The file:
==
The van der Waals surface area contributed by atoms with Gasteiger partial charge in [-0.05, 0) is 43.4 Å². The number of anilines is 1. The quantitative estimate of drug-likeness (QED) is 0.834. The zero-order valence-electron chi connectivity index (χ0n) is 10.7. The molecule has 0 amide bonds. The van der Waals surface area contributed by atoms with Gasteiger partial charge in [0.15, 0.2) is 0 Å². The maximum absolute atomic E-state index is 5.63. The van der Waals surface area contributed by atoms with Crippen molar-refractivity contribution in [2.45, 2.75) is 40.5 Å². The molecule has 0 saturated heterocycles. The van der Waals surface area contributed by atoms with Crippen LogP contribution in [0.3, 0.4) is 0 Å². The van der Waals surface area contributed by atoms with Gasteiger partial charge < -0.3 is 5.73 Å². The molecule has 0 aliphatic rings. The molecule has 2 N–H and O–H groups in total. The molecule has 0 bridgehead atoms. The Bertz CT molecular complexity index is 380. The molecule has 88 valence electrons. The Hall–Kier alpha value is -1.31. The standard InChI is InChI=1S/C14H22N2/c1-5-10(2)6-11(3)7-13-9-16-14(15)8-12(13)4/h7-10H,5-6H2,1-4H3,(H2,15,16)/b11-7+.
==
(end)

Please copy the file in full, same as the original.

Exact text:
The van der Waals surface area contributed by atoms with Gasteiger partial charge in [-0.05, 0) is 43.4 Å². The number of anilines is 1. The quantitative estimate of drug-likeness (QED) is 0.834. The zero-order valence-electron chi connectivity index (χ0n) is 10.7. The molecule has 0 amide bonds. The van der Waals surface area contributed by atoms with Gasteiger partial charge in [0.15, 0.2) is 0 Å². The maximum absolute atomic E-state index is 5.63. The van der Waals surface area contributed by atoms with Crippen molar-refractivity contribution in [2.45, 2.75) is 40.5 Å². The molecule has 0 saturated heterocycles. The van der Waals surface area contributed by atoms with Crippen LogP contribution in [0.3, 0.4) is 0 Å². The van der Waals surface area contributed by atoms with Gasteiger partial charge < -0.3 is 5.73 Å². The molecule has 0 aliphatic rings. The molecule has 2 N–H and O–H groups in total. The molecule has 0 bridgehead atoms. The Bertz CT molecular complexity index is 380. The molecule has 88 valence electrons. The Hall–Kier alpha value is -1.31. The standard InChI is InChI=1S/C14H22N2/c1-5-10(2)6-11(3)7-13-9-16-14(15)8-12(13)4/h7-10H,5-6H2,1-4H3,(H2,15,16)/b11-7+.